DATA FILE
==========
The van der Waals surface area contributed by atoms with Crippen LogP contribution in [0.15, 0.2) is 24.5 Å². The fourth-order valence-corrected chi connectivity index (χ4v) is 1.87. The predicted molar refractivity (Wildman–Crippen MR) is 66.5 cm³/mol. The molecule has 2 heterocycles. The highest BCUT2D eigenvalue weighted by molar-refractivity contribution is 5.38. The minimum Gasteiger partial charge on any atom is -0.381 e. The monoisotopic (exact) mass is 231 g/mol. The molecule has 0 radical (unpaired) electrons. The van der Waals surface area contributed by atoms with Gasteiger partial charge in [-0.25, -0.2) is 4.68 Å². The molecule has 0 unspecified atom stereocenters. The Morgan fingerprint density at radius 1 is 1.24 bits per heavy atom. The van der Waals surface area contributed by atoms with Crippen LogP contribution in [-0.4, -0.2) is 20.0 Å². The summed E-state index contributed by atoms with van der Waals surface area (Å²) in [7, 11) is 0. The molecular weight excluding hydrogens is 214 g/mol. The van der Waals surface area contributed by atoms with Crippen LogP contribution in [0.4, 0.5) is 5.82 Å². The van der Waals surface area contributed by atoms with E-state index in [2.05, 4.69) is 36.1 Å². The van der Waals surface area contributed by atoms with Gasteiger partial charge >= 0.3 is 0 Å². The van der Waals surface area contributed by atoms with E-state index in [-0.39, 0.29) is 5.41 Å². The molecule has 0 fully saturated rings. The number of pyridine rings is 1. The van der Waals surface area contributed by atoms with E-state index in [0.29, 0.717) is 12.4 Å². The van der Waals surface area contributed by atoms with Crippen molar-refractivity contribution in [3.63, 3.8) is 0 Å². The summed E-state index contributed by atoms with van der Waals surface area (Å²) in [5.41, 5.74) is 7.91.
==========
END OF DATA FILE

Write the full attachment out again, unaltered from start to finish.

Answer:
The van der Waals surface area contributed by atoms with Crippen LogP contribution in [0.15, 0.2) is 24.5 Å². The fourth-order valence-corrected chi connectivity index (χ4v) is 1.87. The predicted molar refractivity (Wildman–Crippen MR) is 66.5 cm³/mol. The molecule has 2 heterocycles. The highest BCUT2D eigenvalue weighted by molar-refractivity contribution is 5.38. The minimum Gasteiger partial charge on any atom is -0.381 e. The monoisotopic (exact) mass is 231 g/mol. The molecule has 0 radical (unpaired) electrons. The van der Waals surface area contributed by atoms with Gasteiger partial charge in [-0.25, -0.2) is 4.68 Å². The molecule has 0 unspecified atom stereocenters. The Morgan fingerprint density at radius 1 is 1.24 bits per heavy atom. The van der Waals surface area contributed by atoms with Crippen LogP contribution in [-0.4, -0.2) is 20.0 Å². The summed E-state index contributed by atoms with van der Waals surface area (Å²) in [7, 11) is 0. The molecular weight excluding hydrogens is 214 g/mol. The van der Waals surface area contributed by atoms with Crippen LogP contribution in [0.4, 0.5) is 5.82 Å². The van der Waals surface area contributed by atoms with E-state index in [2.05, 4.69) is 36.1 Å². The van der Waals surface area contributed by atoms with Gasteiger partial charge >= 0.3 is 0 Å². The van der Waals surface area contributed by atoms with E-state index in [-0.39, 0.29) is 5.41 Å². The molecule has 0 fully saturated rings. The number of pyridine rings is 1. The van der Waals surface area contributed by atoms with E-state index in [0.29, 0.717) is 12.4 Å². The van der Waals surface area contributed by atoms with Crippen molar-refractivity contribution in [3.63, 3.8) is 0 Å². The summed E-state index contributed by atoms with van der Waals surface area (Å²) in [5.41, 5.74) is 7.91.